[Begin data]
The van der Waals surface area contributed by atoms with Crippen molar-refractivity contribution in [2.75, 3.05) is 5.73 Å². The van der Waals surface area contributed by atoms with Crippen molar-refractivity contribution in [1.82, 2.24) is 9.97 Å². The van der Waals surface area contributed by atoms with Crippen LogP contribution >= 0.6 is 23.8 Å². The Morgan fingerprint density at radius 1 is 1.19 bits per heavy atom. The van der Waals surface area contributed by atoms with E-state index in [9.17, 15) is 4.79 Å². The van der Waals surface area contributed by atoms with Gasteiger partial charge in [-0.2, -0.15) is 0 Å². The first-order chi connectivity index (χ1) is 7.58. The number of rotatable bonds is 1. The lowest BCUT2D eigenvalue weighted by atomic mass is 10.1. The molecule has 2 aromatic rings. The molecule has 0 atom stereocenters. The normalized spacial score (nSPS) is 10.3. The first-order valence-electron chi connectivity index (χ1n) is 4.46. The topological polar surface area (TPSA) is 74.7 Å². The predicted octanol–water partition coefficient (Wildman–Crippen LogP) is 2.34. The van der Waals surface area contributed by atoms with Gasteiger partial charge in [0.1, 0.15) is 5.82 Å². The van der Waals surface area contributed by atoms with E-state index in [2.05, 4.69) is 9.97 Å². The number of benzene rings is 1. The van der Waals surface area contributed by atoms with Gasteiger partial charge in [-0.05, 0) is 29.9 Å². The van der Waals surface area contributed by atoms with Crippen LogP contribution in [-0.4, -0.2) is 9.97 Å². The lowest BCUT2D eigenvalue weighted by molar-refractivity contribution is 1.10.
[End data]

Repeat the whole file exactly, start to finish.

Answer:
The van der Waals surface area contributed by atoms with Crippen molar-refractivity contribution in [2.75, 3.05) is 5.73 Å². The van der Waals surface area contributed by atoms with Crippen molar-refractivity contribution in [1.82, 2.24) is 9.97 Å². The van der Waals surface area contributed by atoms with Crippen LogP contribution >= 0.6 is 23.8 Å². The Morgan fingerprint density at radius 1 is 1.19 bits per heavy atom. The van der Waals surface area contributed by atoms with E-state index in [9.17, 15) is 4.79 Å². The van der Waals surface area contributed by atoms with Gasteiger partial charge in [-0.2, -0.15) is 0 Å². The first-order chi connectivity index (χ1) is 7.58. The number of rotatable bonds is 1. The lowest BCUT2D eigenvalue weighted by atomic mass is 10.1. The molecule has 2 aromatic rings. The molecule has 0 atom stereocenters. The normalized spacial score (nSPS) is 10.3. The first-order valence-electron chi connectivity index (χ1n) is 4.46. The topological polar surface area (TPSA) is 74.7 Å². The predicted octanol–water partition coefficient (Wildman–Crippen LogP) is 2.34. The van der Waals surface area contributed by atoms with Gasteiger partial charge in [0.1, 0.15) is 5.82 Å². The van der Waals surface area contributed by atoms with E-state index in [2.05, 4.69) is 9.97 Å². The number of benzene rings is 1. The van der Waals surface area contributed by atoms with Gasteiger partial charge in [-0.05, 0) is 29.9 Å². The van der Waals surface area contributed by atoms with Crippen LogP contribution in [-0.4, -0.2) is 9.97 Å². The lowest BCUT2D eigenvalue weighted by molar-refractivity contribution is 1.10.